Once the account is created is when the real work begins. Now I, oops I mean he, needs to customize his personal webpage and send donation requests to family and friends. Hmmm – I wonder how many email addresses he has in his contact list? Now that he’s in third grade, there are probably a few. But I’m curious how many kindergartners regularly communicate with loved ones this way, even in 2018? My guess is not too many. So, while the kids are recruited to raise the funds, it is actually the parents being strong armed into raising money for a charity they may or may not choose to support. I guess I was right the first time, it’s time for me to get to work raising funds for the American Heart Association.
There are pre-drafted emails that I can select and edit for my donation requests (a series of 4 of them if I counted correctly). The first one reads like this:
I’m doing something really fun at my school: I’ve signed up for the American Heart Association’s Jump Rope For Heart/Hoops For Heart to learn how the heart works and how exercise can be fun – while asking friends and family for donations to save lives.
That’s why I need you! I want to help kids born with special hearts and keep kids like me active. It’s super easy and safe to make a donation to my fundraising page; just click on the link below!
Make a donation to my page, and together we can be Heart Heroes!
***Know what’s better than one donation? TWO! Ask your employer if you have an Employee Matching Gift program, or search for your company at http://matchinggifts.com/aha. If your employer has a Matching Gift program, complete your employer’s form and send it to me.
Better put a reminder in my phone so that I remember to send out all 4 emails.
It’s not that I am opposed to the AHA. I know they do great work. I have friends whose children were born with heart defects and who have benefited greatly from their support. I have friends who suffered heart attacks at young ages and battle heart disease today. I understand why raising funds is important. The American Heart Association has an excellent rating from Charity Navigator for both financial responsibility and accountability and transparency. It helps lots of people and its work is both necessary and admirable.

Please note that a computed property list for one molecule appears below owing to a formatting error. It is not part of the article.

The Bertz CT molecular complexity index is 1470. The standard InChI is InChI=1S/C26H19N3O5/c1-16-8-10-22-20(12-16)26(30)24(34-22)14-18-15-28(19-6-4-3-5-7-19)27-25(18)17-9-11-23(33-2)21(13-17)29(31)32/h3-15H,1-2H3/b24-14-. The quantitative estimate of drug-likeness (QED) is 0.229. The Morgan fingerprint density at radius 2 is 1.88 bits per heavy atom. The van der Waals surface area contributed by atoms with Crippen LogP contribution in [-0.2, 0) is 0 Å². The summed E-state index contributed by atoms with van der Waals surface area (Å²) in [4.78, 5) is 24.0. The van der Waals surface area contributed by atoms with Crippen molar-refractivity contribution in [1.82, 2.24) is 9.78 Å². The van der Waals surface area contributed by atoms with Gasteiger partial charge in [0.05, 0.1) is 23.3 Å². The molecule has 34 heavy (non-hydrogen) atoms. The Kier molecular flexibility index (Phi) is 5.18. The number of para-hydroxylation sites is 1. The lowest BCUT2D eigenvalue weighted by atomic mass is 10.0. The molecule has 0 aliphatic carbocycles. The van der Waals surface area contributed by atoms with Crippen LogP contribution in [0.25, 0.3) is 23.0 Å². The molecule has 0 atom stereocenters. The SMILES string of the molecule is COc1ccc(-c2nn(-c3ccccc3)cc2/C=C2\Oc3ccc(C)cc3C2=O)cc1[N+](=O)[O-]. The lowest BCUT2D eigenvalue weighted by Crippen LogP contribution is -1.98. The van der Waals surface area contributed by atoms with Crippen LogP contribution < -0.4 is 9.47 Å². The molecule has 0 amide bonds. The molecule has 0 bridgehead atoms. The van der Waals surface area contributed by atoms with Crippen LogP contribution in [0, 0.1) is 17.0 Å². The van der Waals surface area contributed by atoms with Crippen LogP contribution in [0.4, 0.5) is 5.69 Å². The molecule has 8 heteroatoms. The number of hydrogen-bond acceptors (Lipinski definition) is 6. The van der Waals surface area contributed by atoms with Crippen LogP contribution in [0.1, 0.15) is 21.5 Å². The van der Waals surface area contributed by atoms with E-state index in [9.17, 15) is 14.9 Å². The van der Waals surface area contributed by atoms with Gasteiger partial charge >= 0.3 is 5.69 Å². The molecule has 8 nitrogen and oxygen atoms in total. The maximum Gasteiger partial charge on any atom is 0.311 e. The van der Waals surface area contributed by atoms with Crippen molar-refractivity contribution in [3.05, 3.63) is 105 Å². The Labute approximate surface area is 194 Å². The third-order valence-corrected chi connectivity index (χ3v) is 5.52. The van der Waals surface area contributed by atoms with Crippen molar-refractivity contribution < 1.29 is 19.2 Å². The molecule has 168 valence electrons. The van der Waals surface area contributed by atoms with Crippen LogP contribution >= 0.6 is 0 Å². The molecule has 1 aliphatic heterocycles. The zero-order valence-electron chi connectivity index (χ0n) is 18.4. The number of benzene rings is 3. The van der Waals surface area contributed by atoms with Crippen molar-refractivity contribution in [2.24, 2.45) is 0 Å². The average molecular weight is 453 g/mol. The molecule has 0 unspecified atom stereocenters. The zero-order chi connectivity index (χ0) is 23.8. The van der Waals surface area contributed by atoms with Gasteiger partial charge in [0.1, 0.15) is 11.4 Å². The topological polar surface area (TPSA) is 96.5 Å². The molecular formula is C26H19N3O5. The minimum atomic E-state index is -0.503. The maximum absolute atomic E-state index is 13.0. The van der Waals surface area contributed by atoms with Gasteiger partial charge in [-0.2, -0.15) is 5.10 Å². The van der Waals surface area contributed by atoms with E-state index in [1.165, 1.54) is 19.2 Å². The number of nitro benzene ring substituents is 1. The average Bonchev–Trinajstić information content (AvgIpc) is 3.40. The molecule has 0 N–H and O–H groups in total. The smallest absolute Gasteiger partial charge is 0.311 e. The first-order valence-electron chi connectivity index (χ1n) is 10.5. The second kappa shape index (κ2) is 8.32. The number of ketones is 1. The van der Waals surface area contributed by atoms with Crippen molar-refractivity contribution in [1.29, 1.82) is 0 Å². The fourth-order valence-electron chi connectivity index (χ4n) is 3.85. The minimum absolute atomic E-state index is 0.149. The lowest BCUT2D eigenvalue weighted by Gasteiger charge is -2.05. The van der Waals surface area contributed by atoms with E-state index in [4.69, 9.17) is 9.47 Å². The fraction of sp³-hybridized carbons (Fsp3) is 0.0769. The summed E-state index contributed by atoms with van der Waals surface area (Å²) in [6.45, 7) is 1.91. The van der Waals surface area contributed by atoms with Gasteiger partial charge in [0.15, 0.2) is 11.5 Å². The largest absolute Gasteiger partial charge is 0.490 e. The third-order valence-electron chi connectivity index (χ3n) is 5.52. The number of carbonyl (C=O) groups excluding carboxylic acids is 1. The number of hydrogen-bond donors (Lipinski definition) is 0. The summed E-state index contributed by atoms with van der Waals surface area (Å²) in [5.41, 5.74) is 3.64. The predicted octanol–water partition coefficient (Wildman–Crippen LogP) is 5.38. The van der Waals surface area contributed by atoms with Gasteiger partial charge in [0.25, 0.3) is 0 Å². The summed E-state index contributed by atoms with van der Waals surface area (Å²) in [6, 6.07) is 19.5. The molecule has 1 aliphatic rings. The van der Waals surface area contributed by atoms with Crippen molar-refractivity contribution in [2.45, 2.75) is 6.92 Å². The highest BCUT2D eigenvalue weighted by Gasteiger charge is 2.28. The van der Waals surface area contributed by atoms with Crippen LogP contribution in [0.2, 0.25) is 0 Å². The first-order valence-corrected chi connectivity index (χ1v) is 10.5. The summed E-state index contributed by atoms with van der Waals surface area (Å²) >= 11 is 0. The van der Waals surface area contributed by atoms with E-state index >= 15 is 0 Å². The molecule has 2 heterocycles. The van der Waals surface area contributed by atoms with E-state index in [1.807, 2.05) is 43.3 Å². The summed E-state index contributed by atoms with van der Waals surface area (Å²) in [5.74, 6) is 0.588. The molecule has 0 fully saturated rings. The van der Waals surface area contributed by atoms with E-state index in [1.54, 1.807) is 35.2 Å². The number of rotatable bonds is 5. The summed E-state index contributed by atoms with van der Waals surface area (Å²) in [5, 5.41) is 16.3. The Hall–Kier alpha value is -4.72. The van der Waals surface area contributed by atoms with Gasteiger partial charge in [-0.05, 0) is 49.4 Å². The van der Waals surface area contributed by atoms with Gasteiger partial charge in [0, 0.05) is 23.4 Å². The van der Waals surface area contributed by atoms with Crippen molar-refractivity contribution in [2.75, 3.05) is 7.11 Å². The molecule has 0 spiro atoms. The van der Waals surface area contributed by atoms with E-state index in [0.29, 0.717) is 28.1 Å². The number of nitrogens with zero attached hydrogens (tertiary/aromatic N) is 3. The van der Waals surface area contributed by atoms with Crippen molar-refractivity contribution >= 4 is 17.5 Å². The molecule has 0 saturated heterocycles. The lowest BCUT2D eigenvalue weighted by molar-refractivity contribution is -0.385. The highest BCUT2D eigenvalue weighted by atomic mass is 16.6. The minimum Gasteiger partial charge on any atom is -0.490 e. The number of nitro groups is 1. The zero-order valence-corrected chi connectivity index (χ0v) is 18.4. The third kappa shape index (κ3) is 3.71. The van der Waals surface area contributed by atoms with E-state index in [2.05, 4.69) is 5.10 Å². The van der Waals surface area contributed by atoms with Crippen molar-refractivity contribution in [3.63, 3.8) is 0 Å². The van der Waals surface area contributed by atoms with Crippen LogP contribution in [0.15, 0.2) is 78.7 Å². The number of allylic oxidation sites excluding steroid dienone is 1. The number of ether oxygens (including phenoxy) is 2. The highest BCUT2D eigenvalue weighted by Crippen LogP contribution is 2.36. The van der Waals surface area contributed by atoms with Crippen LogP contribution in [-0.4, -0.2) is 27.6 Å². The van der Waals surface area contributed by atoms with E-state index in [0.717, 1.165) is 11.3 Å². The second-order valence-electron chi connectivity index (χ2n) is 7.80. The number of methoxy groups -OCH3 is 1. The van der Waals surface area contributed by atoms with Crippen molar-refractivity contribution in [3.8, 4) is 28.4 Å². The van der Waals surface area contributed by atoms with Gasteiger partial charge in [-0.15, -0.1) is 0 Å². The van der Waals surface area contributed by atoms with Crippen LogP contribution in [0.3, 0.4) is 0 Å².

But, I am opposed to being told where and how to spend my charitable dollars. I am opposed to being coerced to donate to a cause I would not have otherwise chosen to support. I am opposed to having certain causes be singled out as more important that others.
And I am vehemently opposed to having elementary school-aged, children, some as young as 5 and 6, raise funds for an organization most of them have never heard of and couldn’t possibly understand.
I truly don’t think that the public school is the proper forum for this kind of fundraising.
I believe that schools can and should educate children on healthy living which is one of the fundamental missions of the Jump Rope for Heart program. Schools can and should educate children on nonprofits and how charities work to help people live better lives – in a multitude of different ways. Schools can and should teach and encourage compassion, empathy and philanthropy.
But the truth is, there are a number of noble causes out there. Many of which receive far less in charitable donations than the American Heart Association, simply because they lack national exposure (and a public school run fundraising campaign). I think that kids should be made aware of ALL the charities that exist today and learn that different people have different problems, needs, experiences and inclinations. (Okay – we all know I don’t literally mean “ALL” – that would be impossible, but I think we can all agree that children need to learn about more than just the American Heart Association).
My family is committed to charitable giving and to raising money for causes we support. We give locally and nationally to a number of causes that are near and dear to our hearts. Our children see us participate in fundraising campaigns in a number of different ways and they participate as well.
But I really resent having the school tell me and my children which charities deserve our time, energy and dollars.
Does your school participate in Jump Rope For Heart? Do you feel compelled to support this fundraiser? How do you teach your kiddos about charitable giving?
Until next time . . .